make suggestions on what we can do to celebrate the
World Wide Knit in Public Day on June 14th
Help us make this a memorable event please send us your ideas!
We're thinking about sitting outside at SWORKS,
and a Pic-Knit under the trees at Eagle Rock or Yosemite Rec Centers
Spring Craftaganza. May 10, 1 to 5 pm
Thea from across the pond, and Mila, one of the 15 or so vendors,
have been planning this year's biannual event. Please come!
We've made an Evite,
so you can send it to friends.
What: Spring Craftaganza, a hand-made craft fair
When: May 10, 1-5pm
Where: That Yarn Store - 5028 Eagle Rock Blvd
Why: Handmade is better! Plus free refreshments.
Spring Craftaganza is our yearly arts and crafts event where you
can purchase funky and unique handmade products created by
local artisans and crafters.
They offer everything from jewelry to clothes to handspun yarn.
Pick up a one-of-a-kind gift for your Mom (the next day is Mother's Day),
start your holiday shopping early, or snag something cool for yourself.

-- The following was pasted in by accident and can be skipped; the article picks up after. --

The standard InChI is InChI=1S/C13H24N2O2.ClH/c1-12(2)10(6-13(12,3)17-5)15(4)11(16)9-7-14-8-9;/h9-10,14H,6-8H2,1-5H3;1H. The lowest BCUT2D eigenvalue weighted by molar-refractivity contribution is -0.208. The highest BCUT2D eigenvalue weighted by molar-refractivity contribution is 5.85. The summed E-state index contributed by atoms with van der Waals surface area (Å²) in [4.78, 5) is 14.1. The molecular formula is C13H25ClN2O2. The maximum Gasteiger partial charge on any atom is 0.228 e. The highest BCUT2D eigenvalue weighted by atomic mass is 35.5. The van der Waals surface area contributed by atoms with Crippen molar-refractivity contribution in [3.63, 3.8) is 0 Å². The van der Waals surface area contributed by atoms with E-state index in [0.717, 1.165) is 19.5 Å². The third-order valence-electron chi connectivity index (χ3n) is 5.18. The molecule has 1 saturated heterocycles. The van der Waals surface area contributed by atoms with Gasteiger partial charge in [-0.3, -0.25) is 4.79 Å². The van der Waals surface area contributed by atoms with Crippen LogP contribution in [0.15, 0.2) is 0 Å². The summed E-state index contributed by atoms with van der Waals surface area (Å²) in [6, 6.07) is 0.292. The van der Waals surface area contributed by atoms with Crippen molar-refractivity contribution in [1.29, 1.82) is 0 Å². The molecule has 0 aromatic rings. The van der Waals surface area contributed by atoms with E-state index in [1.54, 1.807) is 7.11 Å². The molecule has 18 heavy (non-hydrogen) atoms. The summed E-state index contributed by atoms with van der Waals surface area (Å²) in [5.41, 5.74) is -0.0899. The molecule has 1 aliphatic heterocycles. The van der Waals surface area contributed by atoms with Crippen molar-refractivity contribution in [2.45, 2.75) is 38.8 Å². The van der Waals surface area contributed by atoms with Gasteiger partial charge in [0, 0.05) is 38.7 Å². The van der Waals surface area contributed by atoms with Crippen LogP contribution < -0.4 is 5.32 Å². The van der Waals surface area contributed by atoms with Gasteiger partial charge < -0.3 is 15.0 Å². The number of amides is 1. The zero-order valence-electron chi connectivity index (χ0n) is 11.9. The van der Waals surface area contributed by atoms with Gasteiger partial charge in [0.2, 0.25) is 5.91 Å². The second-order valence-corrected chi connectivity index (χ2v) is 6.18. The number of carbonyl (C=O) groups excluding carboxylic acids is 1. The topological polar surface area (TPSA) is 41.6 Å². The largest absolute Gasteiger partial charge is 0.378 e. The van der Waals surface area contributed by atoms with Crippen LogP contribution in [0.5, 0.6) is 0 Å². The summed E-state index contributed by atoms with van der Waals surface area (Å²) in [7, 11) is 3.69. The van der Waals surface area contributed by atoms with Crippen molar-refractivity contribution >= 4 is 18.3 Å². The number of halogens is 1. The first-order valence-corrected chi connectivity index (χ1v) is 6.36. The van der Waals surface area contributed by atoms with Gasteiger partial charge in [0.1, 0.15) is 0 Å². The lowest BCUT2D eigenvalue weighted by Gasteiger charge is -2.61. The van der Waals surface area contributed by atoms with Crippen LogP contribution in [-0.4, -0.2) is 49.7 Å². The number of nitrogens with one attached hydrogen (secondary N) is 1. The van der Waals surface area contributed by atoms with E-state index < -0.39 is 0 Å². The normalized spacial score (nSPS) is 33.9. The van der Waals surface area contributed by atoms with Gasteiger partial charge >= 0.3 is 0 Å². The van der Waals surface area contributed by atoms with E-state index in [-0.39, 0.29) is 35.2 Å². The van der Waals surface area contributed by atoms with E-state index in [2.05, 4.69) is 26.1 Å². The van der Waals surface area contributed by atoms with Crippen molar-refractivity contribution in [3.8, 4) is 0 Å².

We’ll have free refreshments.
We have a space at the Los Angeles County Fair in September.
We can't sell our goods, apparently, but we can show them off,
including our knitting and crocheting samples and even give lessons
and demonstrations. You are invited to help us hang out and show
stuff and answer knitting questions.
Other things where you can participate – submitting your projects for a
blue ribbon, and a fashion show.
Free admission to volunteers, a hefty perk for participating.
You've asked for them….
Beginning Sewing *
Learn use a sewing machine and sew in straight lines
and curves. Bring home a pillowcase you’ll make yourself.
~~Thursday, May 6, at 7pm~~ $30
Beginning Sewing, Part 2: pattern reading*
bring a simple pattern and your own material and supplies.
~~Thursday, May 29, at 7pm~~ $30
~~Saturday, May 31, at 11:30 am~~
Skirts Without Patterns*
Bring in measurements,
and your own fabric, thread and tools.
~~Thursday, May 1, at 7pm~~ $30
~~Saturday, May 3, at 11:30 am~~
*Please note that we have limited space and limited
sewing machines available for these classes.
When registering, please tell us if you will
need to borrow one of our sewing machines.
And please sign up early.
Since we keep eccentric hours, we'll always include..
Sunday 12:00 to 5:00 pm
Tuesday 11:07 to 7:35
Closed 2:00 pm to 5:00 pm
Wednesday 11:30 to 8:30 ish
Closed 2:00 pm to 5:00 pm
Thursday 11:00 to 7:00 pm
(we will often be open evenings)
Friday 11:30 to 8:00 ish
Closed 2:00 pm to 5:00 pm
Saturday 11:00 to 6:00 pm
Everyone's favorite Mexican, Gustavo Arrellano will be signing his book, Ask a Mexican at one of my favorite Booksense bookstores, Vroman's in Pasadena.